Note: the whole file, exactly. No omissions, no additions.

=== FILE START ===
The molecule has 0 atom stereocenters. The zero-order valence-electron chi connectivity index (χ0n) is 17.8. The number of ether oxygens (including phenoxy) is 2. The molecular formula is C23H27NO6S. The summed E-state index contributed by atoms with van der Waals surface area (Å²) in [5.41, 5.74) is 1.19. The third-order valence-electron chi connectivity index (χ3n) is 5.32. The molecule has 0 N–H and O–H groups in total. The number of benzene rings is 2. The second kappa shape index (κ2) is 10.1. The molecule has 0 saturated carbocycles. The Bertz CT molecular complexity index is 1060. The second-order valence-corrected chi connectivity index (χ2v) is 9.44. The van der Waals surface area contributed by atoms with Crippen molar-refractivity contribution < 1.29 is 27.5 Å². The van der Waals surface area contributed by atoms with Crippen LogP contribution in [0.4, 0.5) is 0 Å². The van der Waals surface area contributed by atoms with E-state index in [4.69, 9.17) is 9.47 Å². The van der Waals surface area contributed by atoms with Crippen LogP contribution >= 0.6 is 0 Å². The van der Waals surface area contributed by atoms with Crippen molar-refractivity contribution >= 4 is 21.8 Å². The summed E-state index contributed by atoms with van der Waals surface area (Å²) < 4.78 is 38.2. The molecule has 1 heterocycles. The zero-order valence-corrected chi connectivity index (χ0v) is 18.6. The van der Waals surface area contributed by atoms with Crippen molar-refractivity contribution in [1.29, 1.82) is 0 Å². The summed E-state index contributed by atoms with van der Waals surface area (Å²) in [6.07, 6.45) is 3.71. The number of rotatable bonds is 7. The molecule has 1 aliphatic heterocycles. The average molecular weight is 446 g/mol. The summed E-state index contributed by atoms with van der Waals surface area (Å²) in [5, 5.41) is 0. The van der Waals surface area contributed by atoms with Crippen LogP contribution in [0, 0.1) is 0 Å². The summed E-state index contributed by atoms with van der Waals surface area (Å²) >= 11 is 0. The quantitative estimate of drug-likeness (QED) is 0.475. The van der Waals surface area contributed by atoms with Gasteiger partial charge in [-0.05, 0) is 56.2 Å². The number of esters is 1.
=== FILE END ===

The molecule has 0 atom stereocenters. The zero-order valence-electron chi connectivity index (χ0n) is 17.8. The number of ether oxygens (including phenoxy) is 2. The molecular formula is C23H27NO6S. The summed E-state index contributed by atoms with van der Waals surface area (Å²) in [5.41, 5.74) is 1.19. The third-order valence-electron chi connectivity index (χ3n) is 5.32. The molecule has 0 N–H and O–H groups in total. The number of benzene rings is 2. The second kappa shape index (κ2) is 10.1. The molecule has 0 saturated carbocycles. The Bertz CT molecular complexity index is 1060. The second-order valence-corrected chi connectivity index (χ2v) is 9.44. The van der Waals surface area contributed by atoms with Crippen molar-refractivity contribution < 1.29 is 27.5 Å². The van der Waals surface area contributed by atoms with Crippen LogP contribution in [0.4, 0.5) is 0 Å². The van der Waals surface area contributed by atoms with E-state index in [4.69, 9.17) is 9.47 Å². The van der Waals surface area contributed by atoms with Crippen LogP contribution >= 0.6 is 0 Å². The van der Waals surface area contributed by atoms with Crippen molar-refractivity contribution >= 4 is 21.8 Å². The summed E-state index contributed by atoms with van der Waals surface area (Å²) < 4.78 is 38.2. The molecule has 1 heterocycles. The zero-order valence-corrected chi connectivity index (χ0v) is 18.6. The van der Waals surface area contributed by atoms with Crippen molar-refractivity contribution in [1.29, 1.82) is 0 Å². The summed E-state index contributed by atoms with van der Waals surface area (Å²) in [6.07, 6.45) is 3.71. The number of rotatable bonds is 7. The molecule has 1 aliphatic heterocycles. The average molecular weight is 446 g/mol. The summed E-state index contributed by atoms with van der Waals surface area (Å²) in [5, 5.41) is 0. The van der Waals surface area contributed by atoms with Crippen LogP contribution in [0, 0.1) is 0 Å². The summed E-state index contributed by atoms with van der Waals surface area (Å²) >= 11 is 0. The quantitative estimate of drug-likeness (QED) is 0.475. The van der Waals surface area contributed by atoms with Gasteiger partial charge in [-0.05, 0) is 56.2 Å². The number of esters is 1.